Neuropsychological long-term sequelae after posterior fossa tumour resection during childhood

Steinlin, Maja; Imfeld, Sara; Zulauf, Prisca; Boltshauser, Eugen; Lövblad, Karl-Olaf; Lüthy, Annette Ridolfi; Perrig, Walter J.; Kaufmann, Franz (2003). Neuropsychological long-term sequelae after posterior fossa tumour resection during childhood. Brain, 126(9), pp. 1998-2008. Oxford University Press 10.1093/brain/awg195

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The importance of the cerebellum for non‐motor functions is becoming more and more evident. The influence on cognitive functions from acquired cerebellar lesions during childhood, however, is not well known. We present follow‐up data from 24 patients, who were operated upon during childhood for benign cerebellar tumours. The benign histology of these tumours required neither radiotherapy nor chemotherapy. Post‐operatively, these children were of normal intelligence with a mean IQ of 99.1, performance intelligence quotient (PIQ) of 101.3 and verbal intelligence quotient (VIQ) of 96.8. However, 57% of patients showed abnormalities in subtesting. In addition, more extensive neuropsychological testing revealed significant problems for attention, memory, processing speed and interference. Visuo‐constructive problems were marked for copying the Rey figure, but less pronounced for recall of the figure. Verbal fluency was more affected than design fluency. Behavioural deficits could be detected in 33% of patients. Attention deficit problems were marked in 12.5%, whereas others demonstrated psychiatric symptoms such as mutism, addiction problems, anorexia, uncontrolled temper tantrums and phobia. Age at tumour operation and size of tumour had no influence on outcome. Vermis involvement was related to an increase in neuropsychological and psychiatric problems. The observation that patients with left‐sided cerebellar tumours were more affected than patients with right‐sided tumours is probably also influenced by a more pronounced vermian involvement in the former group. In summary, this study confirms the importance of the cerebellum for cognitive development and points to the necessity of careful follow‐up for these children to provide them with the necessary help to achieve full integration into professional life.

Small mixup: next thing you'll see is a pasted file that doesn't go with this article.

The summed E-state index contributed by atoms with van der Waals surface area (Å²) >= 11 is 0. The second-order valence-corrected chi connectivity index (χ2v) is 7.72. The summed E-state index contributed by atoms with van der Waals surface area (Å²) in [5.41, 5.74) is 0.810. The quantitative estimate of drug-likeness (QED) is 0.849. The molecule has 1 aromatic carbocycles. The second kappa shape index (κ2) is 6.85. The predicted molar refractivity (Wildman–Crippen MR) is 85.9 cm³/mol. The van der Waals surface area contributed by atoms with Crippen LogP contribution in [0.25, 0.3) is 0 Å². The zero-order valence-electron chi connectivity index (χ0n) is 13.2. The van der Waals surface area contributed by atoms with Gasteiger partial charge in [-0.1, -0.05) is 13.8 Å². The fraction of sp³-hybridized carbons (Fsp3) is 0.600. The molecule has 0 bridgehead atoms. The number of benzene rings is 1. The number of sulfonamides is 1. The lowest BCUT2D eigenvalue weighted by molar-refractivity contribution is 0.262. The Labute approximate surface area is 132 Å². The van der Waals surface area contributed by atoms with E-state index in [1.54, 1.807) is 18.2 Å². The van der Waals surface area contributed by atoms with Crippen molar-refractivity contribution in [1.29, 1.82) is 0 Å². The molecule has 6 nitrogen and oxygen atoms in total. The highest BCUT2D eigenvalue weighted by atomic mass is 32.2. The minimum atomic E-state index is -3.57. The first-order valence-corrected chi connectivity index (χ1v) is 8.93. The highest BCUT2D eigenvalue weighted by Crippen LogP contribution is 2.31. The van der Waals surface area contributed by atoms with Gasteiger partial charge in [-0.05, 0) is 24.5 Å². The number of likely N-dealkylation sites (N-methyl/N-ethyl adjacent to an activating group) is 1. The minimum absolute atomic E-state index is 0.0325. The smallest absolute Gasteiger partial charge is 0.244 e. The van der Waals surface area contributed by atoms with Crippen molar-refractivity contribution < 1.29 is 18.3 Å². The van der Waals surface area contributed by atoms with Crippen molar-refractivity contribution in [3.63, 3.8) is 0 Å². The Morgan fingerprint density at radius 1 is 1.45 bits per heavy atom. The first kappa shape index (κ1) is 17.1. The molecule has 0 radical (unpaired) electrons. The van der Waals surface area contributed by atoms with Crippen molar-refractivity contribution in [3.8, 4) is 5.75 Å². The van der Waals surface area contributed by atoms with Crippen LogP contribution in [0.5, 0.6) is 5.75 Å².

Item Type:

Journal Article (Original Article)


04 Faculty of Medicine > Faculty Institutions > Teaching Staff, Faculty of Medicine
04 Faculty of Medicine > Department of Gynaecology, Paediatrics and Endocrinology (DFKE) > Clinic of Paediatric Medicine
07 Faculty of Human Sciences > Institute of Psychology > Psychological and Behavioral Health

UniBE Contributor:

Steinlin, Maja, Perrig, Walter


600 Technology > 610 Medicine & health
100 Philosophy > 150 Psychology




Oxford University Press




Anette van Dorland

Date Deposited:

14 Aug 2014 11:24

Last Modified:

05 Dec 2022 14:34

Publisher DOI:





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